“We tried,” said Gruden was asked if there were things he could do to help counter the effect Khalil Mack was having on his offense (and the other rushers for Chicago. “We left a back in, would have the tight ends chip on the way to their routes, but he is a special player.”
It was encouraging to hear, as these are the types of things teams do to help with a premier rusher. Only I didn’t recall seeing it. But then Gruden then pointed out an extremely credible aspect.
“The real problem was being down three scores and then they know we become one-dimensional, having to pass. When that happens you get to see a special players do special things.”
Fair dues. But for my money this was a game of slow-to-no reactions to what was obvious issues protecting Case Keenum.
And then six turnovers happen. If Washington ever had a real chance in this it ended when they started giving the Bears the ball inside the 10-yard line.
And before you know it the Redskins were down 28-0 before they got off the snide with a 35-yard field goal with 43-seconds remaining in the 1irst half. A quick scan of the drive chart will reveal the success the Bears enjoyed:
6. Missed field goal
9. Field goal
Just under 50-percent scoring effectiveness. And the drive chart does not reflect the pick-six interception to start Chicago’s scoring.
Conversely, the Redskins fared much worse in the first half.
3. Missed Field Goal
6. Field Goal
Washington was more effective in the second-half
5. End of game
As for stand out players, there were a few, but for all the wrong reasons.
As good an early season as Case Keenum had, he strove to completely reverse it tonight, being involved in six separate turnovers, with five ultimately lost.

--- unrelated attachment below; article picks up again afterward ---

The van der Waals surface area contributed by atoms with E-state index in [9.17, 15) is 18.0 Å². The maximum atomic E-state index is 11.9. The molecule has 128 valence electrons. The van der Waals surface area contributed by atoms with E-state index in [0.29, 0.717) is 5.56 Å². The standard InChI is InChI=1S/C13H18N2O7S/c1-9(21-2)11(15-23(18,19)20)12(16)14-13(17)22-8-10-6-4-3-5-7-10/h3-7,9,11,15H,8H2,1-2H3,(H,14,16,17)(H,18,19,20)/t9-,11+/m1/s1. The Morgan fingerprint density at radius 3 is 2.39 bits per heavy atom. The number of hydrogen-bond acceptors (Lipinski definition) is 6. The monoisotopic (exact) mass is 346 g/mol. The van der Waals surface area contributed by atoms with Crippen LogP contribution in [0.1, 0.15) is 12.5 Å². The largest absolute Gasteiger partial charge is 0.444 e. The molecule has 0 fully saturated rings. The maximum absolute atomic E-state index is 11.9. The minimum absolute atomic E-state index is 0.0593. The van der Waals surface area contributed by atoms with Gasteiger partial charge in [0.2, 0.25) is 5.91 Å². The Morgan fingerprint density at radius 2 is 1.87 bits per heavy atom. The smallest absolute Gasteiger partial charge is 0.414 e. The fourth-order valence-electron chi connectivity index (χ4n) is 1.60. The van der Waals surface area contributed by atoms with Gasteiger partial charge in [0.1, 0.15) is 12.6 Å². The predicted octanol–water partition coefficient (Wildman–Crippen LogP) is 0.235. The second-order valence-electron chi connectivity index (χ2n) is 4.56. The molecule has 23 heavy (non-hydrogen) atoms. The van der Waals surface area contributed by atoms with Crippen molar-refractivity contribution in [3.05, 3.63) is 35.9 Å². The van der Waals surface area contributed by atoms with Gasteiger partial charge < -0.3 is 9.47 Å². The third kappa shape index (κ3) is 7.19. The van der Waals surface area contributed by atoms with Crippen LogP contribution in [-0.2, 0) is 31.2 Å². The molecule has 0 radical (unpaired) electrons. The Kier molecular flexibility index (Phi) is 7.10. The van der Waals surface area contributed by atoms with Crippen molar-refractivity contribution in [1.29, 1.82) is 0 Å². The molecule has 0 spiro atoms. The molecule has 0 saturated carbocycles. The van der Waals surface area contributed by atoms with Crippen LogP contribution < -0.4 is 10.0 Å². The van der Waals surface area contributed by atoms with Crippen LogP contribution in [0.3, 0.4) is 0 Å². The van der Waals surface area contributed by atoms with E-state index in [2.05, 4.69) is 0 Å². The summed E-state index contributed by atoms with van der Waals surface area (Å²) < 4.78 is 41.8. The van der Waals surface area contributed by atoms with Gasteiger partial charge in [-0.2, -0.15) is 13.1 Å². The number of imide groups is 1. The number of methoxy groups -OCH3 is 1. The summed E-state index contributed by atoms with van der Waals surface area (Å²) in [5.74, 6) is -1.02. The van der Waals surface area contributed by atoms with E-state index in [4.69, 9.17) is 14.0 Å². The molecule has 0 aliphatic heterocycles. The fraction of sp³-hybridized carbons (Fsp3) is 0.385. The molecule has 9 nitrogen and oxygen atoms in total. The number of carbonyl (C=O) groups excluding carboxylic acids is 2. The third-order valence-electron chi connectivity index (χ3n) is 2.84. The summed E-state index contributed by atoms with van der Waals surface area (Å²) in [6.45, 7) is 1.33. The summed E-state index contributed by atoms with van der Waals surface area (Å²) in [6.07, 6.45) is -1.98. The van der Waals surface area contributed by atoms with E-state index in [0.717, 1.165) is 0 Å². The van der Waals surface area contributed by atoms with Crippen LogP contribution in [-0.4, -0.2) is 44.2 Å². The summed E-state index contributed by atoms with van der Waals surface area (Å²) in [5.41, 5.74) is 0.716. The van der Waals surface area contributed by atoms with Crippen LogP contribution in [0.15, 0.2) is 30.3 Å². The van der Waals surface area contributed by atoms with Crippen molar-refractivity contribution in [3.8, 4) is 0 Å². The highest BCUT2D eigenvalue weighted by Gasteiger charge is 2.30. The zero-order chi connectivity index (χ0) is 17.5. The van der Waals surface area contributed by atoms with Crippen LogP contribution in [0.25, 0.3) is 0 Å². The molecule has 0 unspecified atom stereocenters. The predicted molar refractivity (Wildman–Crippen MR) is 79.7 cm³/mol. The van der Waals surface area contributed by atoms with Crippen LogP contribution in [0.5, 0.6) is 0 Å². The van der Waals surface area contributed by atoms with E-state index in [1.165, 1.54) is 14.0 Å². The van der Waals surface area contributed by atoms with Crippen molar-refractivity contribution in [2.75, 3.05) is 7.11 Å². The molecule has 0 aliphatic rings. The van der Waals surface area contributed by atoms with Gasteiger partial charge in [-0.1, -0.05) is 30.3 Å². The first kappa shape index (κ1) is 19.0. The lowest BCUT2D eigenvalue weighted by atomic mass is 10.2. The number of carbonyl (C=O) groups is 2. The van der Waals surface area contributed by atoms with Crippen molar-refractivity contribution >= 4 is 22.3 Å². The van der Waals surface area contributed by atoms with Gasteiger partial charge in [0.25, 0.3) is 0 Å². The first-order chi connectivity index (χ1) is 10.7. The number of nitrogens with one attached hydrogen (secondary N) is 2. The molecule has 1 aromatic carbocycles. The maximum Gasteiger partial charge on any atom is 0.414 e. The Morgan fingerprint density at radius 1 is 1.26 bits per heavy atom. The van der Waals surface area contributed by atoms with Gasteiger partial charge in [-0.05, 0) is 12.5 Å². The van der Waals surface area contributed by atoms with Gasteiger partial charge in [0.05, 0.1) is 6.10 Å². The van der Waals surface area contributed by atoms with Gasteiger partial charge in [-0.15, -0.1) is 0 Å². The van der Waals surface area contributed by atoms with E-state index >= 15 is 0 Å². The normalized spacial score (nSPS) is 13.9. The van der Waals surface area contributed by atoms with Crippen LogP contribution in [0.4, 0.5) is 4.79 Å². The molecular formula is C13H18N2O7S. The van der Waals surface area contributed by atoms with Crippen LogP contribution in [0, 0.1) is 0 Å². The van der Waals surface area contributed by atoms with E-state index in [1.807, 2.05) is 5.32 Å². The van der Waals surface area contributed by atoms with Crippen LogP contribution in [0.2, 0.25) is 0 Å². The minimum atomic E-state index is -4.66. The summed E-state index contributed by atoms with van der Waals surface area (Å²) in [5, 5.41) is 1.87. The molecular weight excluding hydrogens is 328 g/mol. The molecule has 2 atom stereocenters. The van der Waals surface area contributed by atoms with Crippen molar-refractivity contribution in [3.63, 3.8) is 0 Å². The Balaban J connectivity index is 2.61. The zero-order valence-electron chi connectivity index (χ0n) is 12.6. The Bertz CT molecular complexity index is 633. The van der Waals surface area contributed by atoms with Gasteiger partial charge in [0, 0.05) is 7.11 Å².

Keenum finished the night 30/43 for 331-yards, 2 touchdowns, 3 interceptions and a passer rating of 78.7. What is not included in his QB stats are the three fumbles he was involved with it, two which were lost.
The Redskins were a little more productive in the run game; but barely. They finished the night 70-yards on 21-carries across three runners in Keenum, Adrian Peterson, and Chris Thompson.
Peterson went 37-yards on 12-carries for a 3.1 yard avg. Thompson finished-up 29-yards on 7 carries for a paltry 1.5-yard average.
Defensively, the team surrendered 298-yards total. They registered 3-sacks and an interception.
But they also allowed a third-down efficiency of 62-percent to Chicago.
Penalties were again a problem, with Washington logging 9 total for 61 yards.
Bottom line, this was a failure of coaching for me. Washington’s offense did not adapt to the pressure of Chicago’s front seven. And as they slipped further and further back their challenges became more profound as the Redskins had to more and more abandon the running game.
Despite Gruden’s assurances, the instances of keeping a back home to block or chipping Mack and others were noticeably absent. And it costs them as the front pressure of the Bears was the major contributor to the loss.
And where do they go from here?
This game may not be the catalyst for a change on coaching staff at the coordinator level. But it may have lit the fuse. At the end of the day the same old problems emerged and there are only so much excuses to give before it is apparent where the issues really lie.
The good news? There are still 13-games to go. Groan.